Australia’s northern coast is a case study on the impacts of a warming planet. Small-town leaders there are struggling with constituents who doubt reality.
Bucasia Beach in Mackay, Australia, is a mining and agricultural hub. The coastal town offers a view of the rapid effects of climate change.CreditMatthew Abbott for The New York Times
BUCASIA BEACH, Australia — Mayor Greg Williamson crunched through the dead branches and kicked the sand. His government had planted trees near the shore to protect this northern Australian beach community from the effects of climate change, but someone had cut them down, apparently for a better view.
“It looks to me like they started at the beach and worked their way back,” he said, pointing to the 18 felled trees. “Bloody fools — look, you can still see the saw marks.”
“What they don’t realize,” he added, “is that if these dunes aren’t here, they’re not going to have a house or a view.”
In few places is the challenge of adapting to climate change more immediate than in Australia, where 80 percent of the population lives within a few dozen miles of a coastline susceptible to rising seas and more punishing storms, and where the arid interior bakes under record temperatures.
A decade ago, the country was at the forefront of adaptation expertise, creating a national research center to collect and share knowledge among academics and officials. But over time, the federal government lost interest, and in 2018 the facility’s funding fell to zero.
The conservative government has mostly dismissed calls for action on climate change, with Prime Minister Scott Morrison recently arguing that young activists like Greta Thunberg are causing “needless anxiety.” It’s a reversal that resembles what is happening in the United States, where the Trump White House has rejected established climate science, and cities like Miami have paid for their own coastal protection.
But the absence of national leadership does not change reality. It just puts more pressure on mayors and councils, including those in less populated areas, forcing them to become the climate infantry — the grunts who push through solutions on their own.
In Australia, they are the ones grappling with roads falling into the sea, with disputes over home insurance as costs rise, and with who will pay for preventive measures like taller barriers at marinas. They are also managing little-noticed budget ramifications, like the hiring of flooding consultants and the quicker depreciation in value of fleets of cars battered by increased salt and sand.
And that is just along the coast. Farther inland, local governments are trying to become experts in drought-monitoring technology, while areas that had never thought much about fire — even in rain forests — are suddenly examining worst-case scenarios.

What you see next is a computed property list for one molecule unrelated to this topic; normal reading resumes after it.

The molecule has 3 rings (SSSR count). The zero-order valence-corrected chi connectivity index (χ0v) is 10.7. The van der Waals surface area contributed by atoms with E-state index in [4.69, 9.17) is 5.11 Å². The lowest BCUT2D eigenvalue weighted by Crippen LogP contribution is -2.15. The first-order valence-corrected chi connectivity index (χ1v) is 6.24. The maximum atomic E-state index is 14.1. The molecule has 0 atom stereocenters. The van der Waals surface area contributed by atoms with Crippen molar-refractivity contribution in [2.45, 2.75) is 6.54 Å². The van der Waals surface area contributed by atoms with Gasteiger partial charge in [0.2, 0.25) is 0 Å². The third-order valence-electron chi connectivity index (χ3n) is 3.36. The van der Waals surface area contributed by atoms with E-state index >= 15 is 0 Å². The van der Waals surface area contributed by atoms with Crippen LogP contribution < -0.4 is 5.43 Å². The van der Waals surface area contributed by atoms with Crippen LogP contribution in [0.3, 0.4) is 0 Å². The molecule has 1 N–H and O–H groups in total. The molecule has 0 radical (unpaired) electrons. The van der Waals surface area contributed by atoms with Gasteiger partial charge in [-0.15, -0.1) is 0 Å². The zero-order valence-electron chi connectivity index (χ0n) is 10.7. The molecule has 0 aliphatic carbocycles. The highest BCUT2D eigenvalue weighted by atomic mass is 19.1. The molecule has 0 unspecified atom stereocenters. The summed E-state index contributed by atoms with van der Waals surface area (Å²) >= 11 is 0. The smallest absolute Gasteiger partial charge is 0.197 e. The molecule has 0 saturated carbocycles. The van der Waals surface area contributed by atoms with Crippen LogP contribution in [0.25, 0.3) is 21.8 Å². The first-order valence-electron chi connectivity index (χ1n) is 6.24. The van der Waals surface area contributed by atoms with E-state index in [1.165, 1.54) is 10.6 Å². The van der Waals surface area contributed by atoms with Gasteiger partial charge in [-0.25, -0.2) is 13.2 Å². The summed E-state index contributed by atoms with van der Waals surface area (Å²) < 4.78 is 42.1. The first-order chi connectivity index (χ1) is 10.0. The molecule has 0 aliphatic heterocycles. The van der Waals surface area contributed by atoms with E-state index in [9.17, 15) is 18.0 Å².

For the regional council in Mackay, the challenge is especially palpable because the causes and effects of a warming planet stand side by side. MORE
Australia now has enough projects committed to meet the national 2020 renewable energy target
A solar farm in Canberra. The clean electricity being sent into Australian homes and businesses could rise 36% this year. Photograph: Lisa Maree Williams/Getty Images
Thriving doesn’t quite cover it. New data released quietly late last week underscores the staggering pace of growth of renewable energy across Australia.
Nearly 3.5 gigawatts of large-scale clean energy projects were built in 2018. In capacity terms, this is more than twice the scale of Hazelwood, the giant Victorian brown coal plant that shut abruptly a couple of years ago, and it more than tripled the previous record for renewable energy installed in one year, set in 2017.
In generation terms, the amount of clean electricity being sent into Australian homes and businesses is expected to increase 36% this year, and should grow another 25% next year.
The Clean Energy Regulator, which released the report, says this makes Australia the global leader in per capita renewable energy deployment.
He says the new renewable projects in NSW should comfortably fill the gap that will arise when the Liddell coal-fired plant shuts in 2022, a planned event deemed so potentially disastrous a year ago that the Coalition under Malcolm Turnbull attempted to put pressure on the plant’s owner, AGL, into reversing its decision.
The surge in clean generation is creating conditions that would have been unimaginable not so long ago. For a brief period last weekend, so much energy was being captured from the wind and sun, and demand for electricity use dropped so low, that the spot price for wholesale electricity simultaneously fell to $0 in each of the five eastern states connected through the national grid. At that moment, 44% of the electricity being used across the market was from a renewable source, compared with 26% across the week. MORE
Australia’s largest export customer for thermal coal is scrapping plans to build power plants
An offshore wind turbine off the coast of Naraha in Fukushima, Japan. Across the country, 13 offshore wind projects are undergoing environmental impact assessments. Photograph: Yoshikazu Tsuno/AFP/Getty Images
Major Japanese investors, including those most indebted to coal, are seeking to back large-scale renewables projects across Asia, marking a “monumental” shift that energy market analysts say is “the start of the end for thermal coal”.
At the same time, Japanese banks and trading houses are walking away from coal investments, selling out of Australian mines and scrapping plans to build coal-fired power.
Japan is Australia’s largest export customer for thermal coal. Of the proposed pipeline of coal power projeAustraliacts in Japan in 2015, figures from the Global Coal Plant tracker show three-quarters are now unlikely to proceed.